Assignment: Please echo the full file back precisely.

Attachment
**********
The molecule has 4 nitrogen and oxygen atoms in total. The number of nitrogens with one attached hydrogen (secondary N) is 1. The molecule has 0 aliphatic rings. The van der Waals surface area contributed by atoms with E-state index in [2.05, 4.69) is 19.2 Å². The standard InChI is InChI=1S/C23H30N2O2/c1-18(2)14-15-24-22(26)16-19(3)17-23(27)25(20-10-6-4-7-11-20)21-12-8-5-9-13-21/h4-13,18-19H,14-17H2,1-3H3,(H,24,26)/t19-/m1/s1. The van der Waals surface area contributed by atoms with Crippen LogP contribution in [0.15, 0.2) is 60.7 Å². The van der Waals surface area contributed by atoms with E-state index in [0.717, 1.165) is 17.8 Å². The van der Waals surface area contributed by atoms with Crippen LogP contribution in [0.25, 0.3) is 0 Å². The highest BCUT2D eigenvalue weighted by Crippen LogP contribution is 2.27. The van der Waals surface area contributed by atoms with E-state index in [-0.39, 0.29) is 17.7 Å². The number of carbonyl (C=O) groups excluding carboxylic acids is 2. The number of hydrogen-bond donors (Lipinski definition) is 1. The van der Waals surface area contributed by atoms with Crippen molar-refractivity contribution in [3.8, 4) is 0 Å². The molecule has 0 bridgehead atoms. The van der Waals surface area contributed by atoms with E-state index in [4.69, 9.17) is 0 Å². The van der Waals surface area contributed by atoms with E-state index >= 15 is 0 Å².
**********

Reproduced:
The molecule has 4 nitrogen and oxygen atoms in total. The number of nitrogens with one attached hydrogen (secondary N) is 1. The molecule has 0 aliphatic rings. The van der Waals surface area contributed by atoms with E-state index in [2.05, 4.69) is 19.2 Å². The standard InChI is InChI=1S/C23H30N2O2/c1-18(2)14-15-24-22(26)16-19(3)17-23(27)25(20-10-6-4-7-11-20)21-12-8-5-9-13-21/h4-13,18-19H,14-17H2,1-3H3,(H,24,26)/t19-/m1/s1. The van der Waals surface area contributed by atoms with Crippen LogP contribution in [0.15, 0.2) is 60.7 Å². The van der Waals surface area contributed by atoms with E-state index in [0.717, 1.165) is 17.8 Å². The van der Waals surface area contributed by atoms with Crippen LogP contribution in [0.25, 0.3) is 0 Å². The highest BCUT2D eigenvalue weighted by Crippen LogP contribution is 2.27. The van der Waals surface area contributed by atoms with E-state index in [-0.39, 0.29) is 17.7 Å². The number of carbonyl (C=O) groups excluding carboxylic acids is 2. The number of hydrogen-bond donors (Lipinski definition) is 1. The van der Waals surface area contributed by atoms with Crippen molar-refractivity contribution in [3.8, 4) is 0 Å². The molecule has 0 bridgehead atoms. The van der Waals surface area contributed by atoms with E-state index in [4.69, 9.17) is 0 Å². The van der Waals surface area contributed by atoms with E-state index >= 15 is 0 Å².